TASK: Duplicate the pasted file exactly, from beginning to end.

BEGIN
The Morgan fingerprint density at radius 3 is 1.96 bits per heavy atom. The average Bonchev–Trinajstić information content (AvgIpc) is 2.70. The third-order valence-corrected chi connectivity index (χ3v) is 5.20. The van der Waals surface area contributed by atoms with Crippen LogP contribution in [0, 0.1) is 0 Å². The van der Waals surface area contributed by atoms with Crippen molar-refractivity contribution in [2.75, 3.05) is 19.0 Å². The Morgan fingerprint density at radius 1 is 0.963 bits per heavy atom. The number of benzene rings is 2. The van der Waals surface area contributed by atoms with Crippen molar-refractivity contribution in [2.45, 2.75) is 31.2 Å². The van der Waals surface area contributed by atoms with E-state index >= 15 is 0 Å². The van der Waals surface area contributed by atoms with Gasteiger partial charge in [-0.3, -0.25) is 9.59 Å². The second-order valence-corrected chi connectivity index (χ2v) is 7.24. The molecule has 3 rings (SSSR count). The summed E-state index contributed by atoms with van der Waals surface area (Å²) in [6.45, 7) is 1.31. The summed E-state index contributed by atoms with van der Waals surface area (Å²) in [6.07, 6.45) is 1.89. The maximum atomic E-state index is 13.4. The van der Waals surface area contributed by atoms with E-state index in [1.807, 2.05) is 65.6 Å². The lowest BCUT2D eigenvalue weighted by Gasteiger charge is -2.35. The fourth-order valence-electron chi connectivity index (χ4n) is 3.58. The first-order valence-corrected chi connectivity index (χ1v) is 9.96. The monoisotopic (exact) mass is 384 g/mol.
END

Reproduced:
The Morgan fingerprint density at radius 3 is 1.96 bits per heavy atom. The average Bonchev–Trinajstić information content (AvgIpc) is 2.70. The third-order valence-corrected chi connectivity index (χ3v) is 5.20. The van der Waals surface area contributed by atoms with Crippen LogP contribution in [0, 0.1) is 0 Å². The van der Waals surface area contributed by atoms with Crippen molar-refractivity contribution in [2.75, 3.05) is 19.0 Å². The Morgan fingerprint density at radius 1 is 0.963 bits per heavy atom. The number of benzene rings is 2. The van der Waals surface area contributed by atoms with Crippen molar-refractivity contribution in [2.45, 2.75) is 31.2 Å². The van der Waals surface area contributed by atoms with E-state index >= 15 is 0 Å². The van der Waals surface area contributed by atoms with Gasteiger partial charge in [-0.3, -0.25) is 9.59 Å². The second-order valence-corrected chi connectivity index (χ2v) is 7.24. The molecule has 3 rings (SSSR count). The summed E-state index contributed by atoms with van der Waals surface area (Å²) in [6.45, 7) is 1.31. The summed E-state index contributed by atoms with van der Waals surface area (Å²) in [6.07, 6.45) is 1.89. The maximum atomic E-state index is 13.4. The van der Waals surface area contributed by atoms with E-state index in [1.807, 2.05) is 65.6 Å². The lowest BCUT2D eigenvalue weighted by Gasteiger charge is -2.35. The fourth-order valence-electron chi connectivity index (χ4n) is 3.58. The first-order valence-corrected chi connectivity index (χ1v) is 9.96. The monoisotopic (exact) mass is 384 g/mol.